Daily Briefing

10 things you need to know today: July 27, 2020

Harold Maass
John Lewis' body is pulled across the Edmund Pettus Bridge
Michael M. Santiago/Getty Images

1.

Florida surpasses New York as state with 2nd most coronavirus cases

Florida recorded 9,300 new coronavirus cases on Sunday, surpassing New York as the state with the second most infections. Florida now has 423,855 confirmed cases, second only to California, which had 448,497 as of Sunday afternoon. New York has the third most, at 415,827. The Sunshine State has added more than 10,000 cases a day in July, while California has added 8,300 and New York just 700. Despite the surge, Florida Gov. Ron DeSantis (R) has rejected imposing a statewide mask requirement, and insisted that public schools must reopen in August. New York still has recorded the most COVID-19 deaths, more than 32,000. Florida has had nearly 6,000 fatalities. Nationwide, the pandemic has claimed about 147,000 lives. [Reuters, The Hill]

2.

John Lewis' remains carried over Edmund Pettus Bridge

The body of Rep. John Lewis (D-Ga.) was carried Sunday across the Edmund Pettus Bridge in Selma, Alabama, where he and hundreds of other civil rights protesters were stopped and beaten by state and local police in March 1965. "I gave a little blood on that bridge," Lewis once said of the beating he sustained when he was 25. "I thought I was going to die." The Sunday memorial event, which organizers called "The Final Crossing," was part of a multi-day celebration of Lewis' life. The Selma clash, which came to be known as Bloody Sunday, helped galvanize support for the Civil Rights Act of 1965, and became a central part of Lewis' legacy. Lewis, who died just over a week ago after a six-month battle with cancer, will lie in state in the U.S. Capitol on Monday. [NPR, CNN]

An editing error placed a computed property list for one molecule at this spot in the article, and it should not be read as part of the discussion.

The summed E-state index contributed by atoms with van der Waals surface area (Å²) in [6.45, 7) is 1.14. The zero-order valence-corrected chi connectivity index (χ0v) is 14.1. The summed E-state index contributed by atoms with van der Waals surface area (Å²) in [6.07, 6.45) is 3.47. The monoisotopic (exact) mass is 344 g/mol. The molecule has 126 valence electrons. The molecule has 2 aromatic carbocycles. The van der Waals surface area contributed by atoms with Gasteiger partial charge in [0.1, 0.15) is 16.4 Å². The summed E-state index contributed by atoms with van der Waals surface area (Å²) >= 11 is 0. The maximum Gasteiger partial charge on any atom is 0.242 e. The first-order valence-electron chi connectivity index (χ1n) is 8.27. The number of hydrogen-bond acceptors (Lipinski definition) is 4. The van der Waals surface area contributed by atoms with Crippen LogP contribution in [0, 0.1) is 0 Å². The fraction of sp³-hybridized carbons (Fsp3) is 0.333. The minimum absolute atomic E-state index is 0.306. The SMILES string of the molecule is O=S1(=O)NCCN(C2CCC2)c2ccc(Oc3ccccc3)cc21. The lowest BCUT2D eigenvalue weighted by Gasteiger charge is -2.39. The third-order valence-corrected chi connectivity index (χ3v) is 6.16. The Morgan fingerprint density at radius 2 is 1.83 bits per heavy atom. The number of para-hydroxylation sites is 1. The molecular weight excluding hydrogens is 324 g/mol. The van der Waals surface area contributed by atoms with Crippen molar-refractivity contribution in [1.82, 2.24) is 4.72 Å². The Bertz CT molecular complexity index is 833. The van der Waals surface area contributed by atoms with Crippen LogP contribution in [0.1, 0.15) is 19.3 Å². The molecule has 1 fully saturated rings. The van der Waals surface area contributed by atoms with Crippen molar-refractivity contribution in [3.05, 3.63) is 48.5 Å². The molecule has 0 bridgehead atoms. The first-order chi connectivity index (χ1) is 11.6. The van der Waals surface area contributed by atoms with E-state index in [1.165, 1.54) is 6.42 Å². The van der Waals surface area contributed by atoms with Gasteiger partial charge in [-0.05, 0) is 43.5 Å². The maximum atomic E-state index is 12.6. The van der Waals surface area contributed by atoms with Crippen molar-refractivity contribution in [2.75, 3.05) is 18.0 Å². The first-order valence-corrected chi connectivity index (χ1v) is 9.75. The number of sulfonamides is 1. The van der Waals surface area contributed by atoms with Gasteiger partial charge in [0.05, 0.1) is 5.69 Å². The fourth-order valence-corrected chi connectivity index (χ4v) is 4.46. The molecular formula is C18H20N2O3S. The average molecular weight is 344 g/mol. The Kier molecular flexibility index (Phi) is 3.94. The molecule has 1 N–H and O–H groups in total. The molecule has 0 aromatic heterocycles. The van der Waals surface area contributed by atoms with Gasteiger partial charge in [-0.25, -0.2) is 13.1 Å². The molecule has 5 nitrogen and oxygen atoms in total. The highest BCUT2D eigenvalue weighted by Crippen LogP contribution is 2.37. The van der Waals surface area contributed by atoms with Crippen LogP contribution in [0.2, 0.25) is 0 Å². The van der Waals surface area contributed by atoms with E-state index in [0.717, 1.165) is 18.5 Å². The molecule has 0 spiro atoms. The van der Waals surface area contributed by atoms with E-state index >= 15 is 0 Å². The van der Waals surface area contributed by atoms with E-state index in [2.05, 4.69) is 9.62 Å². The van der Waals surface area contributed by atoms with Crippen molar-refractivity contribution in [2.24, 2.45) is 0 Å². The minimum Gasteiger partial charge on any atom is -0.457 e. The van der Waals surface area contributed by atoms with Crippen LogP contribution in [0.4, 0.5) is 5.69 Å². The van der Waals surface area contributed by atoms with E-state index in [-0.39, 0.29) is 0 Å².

3.

Trump officials: GOP relief plan will include 2nd round of checks

Trump administration officials said Sunday that Senate Republicans' new coronavirus relief proposal, due to be unveiled on Monday, will include another round of $1,200 stimulus checks. GOP leaders had aimed to release the legislation on Thursday, but negotiations were bogged down over the details, including President Trump's now-abandoned call for a payroll tax cut. White House economic adviser Larry Kudlow said that in addition to the checks the legislation would extend but reduce extra unemployment benefits. It is expected to cost $1 trillion. The Democrat-run House approved a $3 trillion proposal in May. The Democrats' plan includes new stimulus checks, more money for coronavirus testing and contract tracing, and renewal of the $600 per week in extra unemployment benefits due to expire at the end of the month. [USA Today, CNBC]

4.

Poll shows Americans increasingly see country headed in wrong direction

More Americans now believe the country is heading in the wrong direction than at any earlier point since President Trump took office, according to an Associated Press-NORC Center for Public Affairs Research poll released Sunday. Eight in 10 Americans said the country is heading the wrong way just 100 days ahead of the November election. After months of downplaying the severity of the coronavirus crisis, Trump last week urged Americans to wear masks to help slow the virus' spread. Just 32 percent of respondents said they supported Trump's handling of the COVID-19 pandemic. Thirty-eight percent said the economy is in good shape, down from 67 percent in January. [The Associated Press]

5.

Backlash spreads over federal crackdown in Portland

Civil unrest spread around the nation over the weekend as a crackdown by militarized federal agents in Portland, Oregon, re-energized protests against police brutality and racial injustice. Police and protesters clashed from Los Angeles to Richmond as demonstrators expressed anger over arrests made by federal agents around the Portland federal courthouse. In Portland, a crowd of about 1,000 gathered late Sunday for the 60th straight night of protests in the city since the killing of George Floyd in Minneapolis police custody. The demonstration was calm until people in the crowd launched fireworks toward the courthouse, and federal officers fired back with gas and crowd-control munitions. [The Washington Post, The Oregonian]